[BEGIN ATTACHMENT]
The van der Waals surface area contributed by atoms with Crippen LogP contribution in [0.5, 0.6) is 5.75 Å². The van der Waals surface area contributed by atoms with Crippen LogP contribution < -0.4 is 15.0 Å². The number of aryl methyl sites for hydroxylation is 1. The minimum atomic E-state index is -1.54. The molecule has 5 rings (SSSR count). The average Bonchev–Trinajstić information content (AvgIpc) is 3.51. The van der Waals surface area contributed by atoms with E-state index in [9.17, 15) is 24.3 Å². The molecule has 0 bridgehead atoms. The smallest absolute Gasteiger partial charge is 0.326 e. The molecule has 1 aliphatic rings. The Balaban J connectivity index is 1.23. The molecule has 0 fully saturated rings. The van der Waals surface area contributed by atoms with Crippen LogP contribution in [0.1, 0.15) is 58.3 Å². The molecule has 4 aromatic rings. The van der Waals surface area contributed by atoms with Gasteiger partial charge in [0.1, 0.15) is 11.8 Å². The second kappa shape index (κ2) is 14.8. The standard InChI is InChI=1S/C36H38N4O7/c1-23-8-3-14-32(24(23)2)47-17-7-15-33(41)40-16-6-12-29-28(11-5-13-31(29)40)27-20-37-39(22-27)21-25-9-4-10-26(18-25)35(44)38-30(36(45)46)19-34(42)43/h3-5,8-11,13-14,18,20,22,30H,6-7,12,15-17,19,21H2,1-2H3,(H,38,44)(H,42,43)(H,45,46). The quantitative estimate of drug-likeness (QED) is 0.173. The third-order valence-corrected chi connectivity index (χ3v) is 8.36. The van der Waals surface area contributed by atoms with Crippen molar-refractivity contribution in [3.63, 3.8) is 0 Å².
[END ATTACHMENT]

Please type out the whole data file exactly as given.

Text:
The van der Waals surface area contributed by atoms with Crippen LogP contribution in [0.5, 0.6) is 5.75 Å². The van der Waals surface area contributed by atoms with Crippen LogP contribution < -0.4 is 15.0 Å². The number of aryl methyl sites for hydroxylation is 1. The minimum atomic E-state index is -1.54. The molecule has 5 rings (SSSR count). The average Bonchev–Trinajstić information content (AvgIpc) is 3.51. The van der Waals surface area contributed by atoms with E-state index in [9.17, 15) is 24.3 Å². The molecule has 0 bridgehead atoms. The smallest absolute Gasteiger partial charge is 0.326 e. The molecule has 1 aliphatic rings. The Balaban J connectivity index is 1.23. The molecule has 0 fully saturated rings. The van der Waals surface area contributed by atoms with Crippen LogP contribution in [0.1, 0.15) is 58.3 Å². The molecule has 4 aromatic rings. The van der Waals surface area contributed by atoms with Gasteiger partial charge in [0.1, 0.15) is 11.8 Å². The second kappa shape index (κ2) is 14.8. The standard InChI is InChI=1S/C36H38N4O7/c1-23-8-3-14-32(24(23)2)47-17-7-15-33(41)40-16-6-12-29-28(11-5-13-31(29)40)27-20-37-39(22-27)21-25-9-4-10-26(18-25)35(44)38-30(36(45)46)19-34(42)43/h3-5,8-11,13-14,18,20,22,30H,6-7,12,15-17,19,21H2,1-2H3,(H,38,44)(H,42,43)(H,45,46). The quantitative estimate of drug-likeness (QED) is 0.173. The third-order valence-corrected chi connectivity index (χ3v) is 8.36. The van der Waals surface area contributed by atoms with Crippen molar-refractivity contribution in [3.63, 3.8) is 0 Å².